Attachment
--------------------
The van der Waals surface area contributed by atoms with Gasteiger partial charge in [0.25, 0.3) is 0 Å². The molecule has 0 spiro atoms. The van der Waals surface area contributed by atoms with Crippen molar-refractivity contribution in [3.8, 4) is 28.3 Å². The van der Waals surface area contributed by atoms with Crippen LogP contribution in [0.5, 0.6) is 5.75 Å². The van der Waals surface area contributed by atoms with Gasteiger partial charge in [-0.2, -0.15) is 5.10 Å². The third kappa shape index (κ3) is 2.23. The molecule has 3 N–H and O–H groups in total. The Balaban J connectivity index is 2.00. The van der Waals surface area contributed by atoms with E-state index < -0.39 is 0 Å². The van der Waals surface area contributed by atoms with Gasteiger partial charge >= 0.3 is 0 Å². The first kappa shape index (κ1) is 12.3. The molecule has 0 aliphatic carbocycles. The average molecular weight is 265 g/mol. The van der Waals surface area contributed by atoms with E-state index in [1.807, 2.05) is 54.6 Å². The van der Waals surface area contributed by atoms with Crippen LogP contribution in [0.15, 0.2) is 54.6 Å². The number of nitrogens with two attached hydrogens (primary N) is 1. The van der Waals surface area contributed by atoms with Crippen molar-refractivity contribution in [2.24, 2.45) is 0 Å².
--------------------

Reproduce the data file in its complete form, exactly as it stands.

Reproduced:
The van der Waals surface area contributed by atoms with Gasteiger partial charge in [0.25, 0.3) is 0 Å². The molecule has 0 spiro atoms. The van der Waals surface area contributed by atoms with Crippen molar-refractivity contribution in [3.8, 4) is 28.3 Å². The van der Waals surface area contributed by atoms with Crippen LogP contribution in [0.5, 0.6) is 5.75 Å². The van der Waals surface area contributed by atoms with Gasteiger partial charge in [-0.2, -0.15) is 5.10 Å². The third kappa shape index (κ3) is 2.23. The molecule has 3 N–H and O–H groups in total. The Balaban J connectivity index is 2.00. The van der Waals surface area contributed by atoms with E-state index < -0.39 is 0 Å². The van der Waals surface area contributed by atoms with Gasteiger partial charge >= 0.3 is 0 Å². The first kappa shape index (κ1) is 12.3. The molecule has 0 aliphatic carbocycles. The average molecular weight is 265 g/mol. The van der Waals surface area contributed by atoms with E-state index in [1.807, 2.05) is 54.6 Å². The van der Waals surface area contributed by atoms with Crippen LogP contribution in [0.15, 0.2) is 54.6 Å². The number of nitrogens with two attached hydrogens (primary N) is 1. The van der Waals surface area contributed by atoms with Crippen molar-refractivity contribution in [2.24, 2.45) is 0 Å².